Defining knowledge

There is no consensus on a definition of knowledge. We should note first of all that the term “knowledge” creates an ambiguity. In most theories of the knowledge society, any explicit, sociologically relevant definition of knowledge is absent (Qvortrup, 2006). As early as 1959, the English economist and organisation analyst Edith Penrose emphasised the growing importance of knowledge in economy, but in addition she admitted that the whole subject of knowledge is so “slippery” that it is impossible to get a firm grasp of it (Penrose, 1959, p.77; cited in Qvortrup, 2006).  Davenport & Prusak (1998) also note that „Knowledge is […] a slippery concept“.

Such authors as Davenport and Prusak (1998), Nonaka (1991), Polanyi (1997), and Nickols (2000) have made important contributions to the understanding of knowledge. Knowledge is a fluid mix of framed experience, values, contextual information, and expert insight that provides a framework for evaluating and incorporating new experiences and information. It originates and is applied in the minds of knowers. In organisations, it often becomes embedded not only in documents or repositories but also in organisational routines, processes, practices, and norms (Davenport and Prusak, 1998, p.5).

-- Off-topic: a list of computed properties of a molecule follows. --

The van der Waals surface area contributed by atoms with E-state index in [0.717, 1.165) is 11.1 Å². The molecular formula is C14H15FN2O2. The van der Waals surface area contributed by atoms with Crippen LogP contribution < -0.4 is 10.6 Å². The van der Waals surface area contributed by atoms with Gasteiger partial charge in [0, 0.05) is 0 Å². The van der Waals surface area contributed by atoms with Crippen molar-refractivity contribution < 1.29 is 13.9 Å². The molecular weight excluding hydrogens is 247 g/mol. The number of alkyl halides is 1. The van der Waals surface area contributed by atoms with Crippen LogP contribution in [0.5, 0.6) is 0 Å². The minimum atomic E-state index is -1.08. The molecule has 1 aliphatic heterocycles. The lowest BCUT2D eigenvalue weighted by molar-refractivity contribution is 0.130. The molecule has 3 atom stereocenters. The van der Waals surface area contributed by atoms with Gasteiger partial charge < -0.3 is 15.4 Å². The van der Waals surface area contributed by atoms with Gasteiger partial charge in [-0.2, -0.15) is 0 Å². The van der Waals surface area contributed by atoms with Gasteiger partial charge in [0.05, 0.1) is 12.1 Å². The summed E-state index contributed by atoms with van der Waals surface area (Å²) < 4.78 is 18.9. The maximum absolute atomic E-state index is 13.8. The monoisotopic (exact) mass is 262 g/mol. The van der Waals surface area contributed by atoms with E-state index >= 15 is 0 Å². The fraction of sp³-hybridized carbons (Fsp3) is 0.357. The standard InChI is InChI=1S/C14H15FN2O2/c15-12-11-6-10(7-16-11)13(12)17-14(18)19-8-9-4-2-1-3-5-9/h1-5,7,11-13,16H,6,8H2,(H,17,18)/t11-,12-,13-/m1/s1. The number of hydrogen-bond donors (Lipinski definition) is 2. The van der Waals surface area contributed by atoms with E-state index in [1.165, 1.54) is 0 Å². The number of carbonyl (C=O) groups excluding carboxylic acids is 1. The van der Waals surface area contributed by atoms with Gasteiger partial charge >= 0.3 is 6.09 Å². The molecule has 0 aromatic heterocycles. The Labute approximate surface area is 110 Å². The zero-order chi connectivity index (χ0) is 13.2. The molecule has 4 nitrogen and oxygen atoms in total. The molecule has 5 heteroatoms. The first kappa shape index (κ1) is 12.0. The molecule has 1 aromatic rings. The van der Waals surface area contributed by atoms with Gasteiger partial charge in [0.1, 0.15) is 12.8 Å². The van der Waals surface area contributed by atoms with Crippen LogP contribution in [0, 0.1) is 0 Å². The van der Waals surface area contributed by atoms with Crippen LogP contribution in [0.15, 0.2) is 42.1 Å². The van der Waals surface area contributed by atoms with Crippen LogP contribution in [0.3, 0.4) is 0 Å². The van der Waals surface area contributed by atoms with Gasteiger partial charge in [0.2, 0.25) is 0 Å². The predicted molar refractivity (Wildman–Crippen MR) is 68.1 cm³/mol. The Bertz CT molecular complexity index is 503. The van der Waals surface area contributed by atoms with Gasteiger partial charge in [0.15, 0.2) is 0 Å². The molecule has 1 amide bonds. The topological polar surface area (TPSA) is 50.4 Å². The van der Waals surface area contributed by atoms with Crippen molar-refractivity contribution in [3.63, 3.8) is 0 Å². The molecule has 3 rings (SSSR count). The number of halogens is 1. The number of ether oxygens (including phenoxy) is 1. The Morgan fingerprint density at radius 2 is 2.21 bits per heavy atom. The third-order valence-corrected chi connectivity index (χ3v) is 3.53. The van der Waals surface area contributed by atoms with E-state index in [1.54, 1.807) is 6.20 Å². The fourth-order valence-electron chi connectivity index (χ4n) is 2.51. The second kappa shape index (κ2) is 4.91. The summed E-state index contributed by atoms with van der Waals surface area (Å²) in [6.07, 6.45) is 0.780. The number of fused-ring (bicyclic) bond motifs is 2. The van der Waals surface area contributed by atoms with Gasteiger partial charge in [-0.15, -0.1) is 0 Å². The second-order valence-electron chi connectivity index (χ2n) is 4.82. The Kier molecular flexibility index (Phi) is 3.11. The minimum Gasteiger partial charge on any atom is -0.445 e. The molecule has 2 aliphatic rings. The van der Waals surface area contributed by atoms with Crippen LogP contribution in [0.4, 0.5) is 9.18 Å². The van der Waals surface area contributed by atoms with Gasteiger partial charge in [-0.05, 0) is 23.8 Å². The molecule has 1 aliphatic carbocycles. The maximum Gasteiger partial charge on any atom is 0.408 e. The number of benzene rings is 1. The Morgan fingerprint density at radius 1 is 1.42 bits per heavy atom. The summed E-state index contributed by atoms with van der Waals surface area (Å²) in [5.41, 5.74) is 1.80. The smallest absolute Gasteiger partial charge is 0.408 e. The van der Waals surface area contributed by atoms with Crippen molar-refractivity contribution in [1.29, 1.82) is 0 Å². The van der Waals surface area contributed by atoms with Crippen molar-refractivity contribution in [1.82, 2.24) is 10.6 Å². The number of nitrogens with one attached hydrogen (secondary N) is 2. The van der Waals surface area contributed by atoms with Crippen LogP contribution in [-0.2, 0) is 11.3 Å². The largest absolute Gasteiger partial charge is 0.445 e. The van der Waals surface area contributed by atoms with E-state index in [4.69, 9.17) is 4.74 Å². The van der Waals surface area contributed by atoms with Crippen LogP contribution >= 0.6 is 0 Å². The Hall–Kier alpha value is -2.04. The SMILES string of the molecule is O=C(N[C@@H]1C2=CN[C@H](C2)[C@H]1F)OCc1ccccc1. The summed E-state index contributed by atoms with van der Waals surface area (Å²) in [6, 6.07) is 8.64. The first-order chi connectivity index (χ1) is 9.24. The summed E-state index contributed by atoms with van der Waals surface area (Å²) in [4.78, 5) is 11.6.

In business and organizational context knowledge is: Know-how: a mixture of insight, perception, experience, and foresight. A special blend of intellect and intuition that enables someone to “know how” to do something to determine the most appropriate action. Knowledge then is mainly collective experience of employees of an organization (Chaudhry, 2008).

Some definitions of knowledge:

  • Knowledge is what I know, information is what we know (Foskett, 1997).
  • Knowledge originates and resides in people’s minds (Davenport and Prusak, 1998, p.24).
  • Knowledge is organised information in people’s heads (Stonier, 1990).
  • Knowledge is the meaningful links people make in their minds between information and its application in action in a specific setting (Dixon, 2000).
  • Knowledge is the accumulation of everything an organisation knows and uses in the carrying out of its business (Smith & Webster, 2000).
  • Knowledge is experience. Everything else is just information, said Albert Einstein (1879-1955).
  • Knowledge is information in action (O’Dell and Grayson, 1998).
  • Knowledge is ‘information given meaning and integrated with other contents of understanding’ (Bates, 2005).









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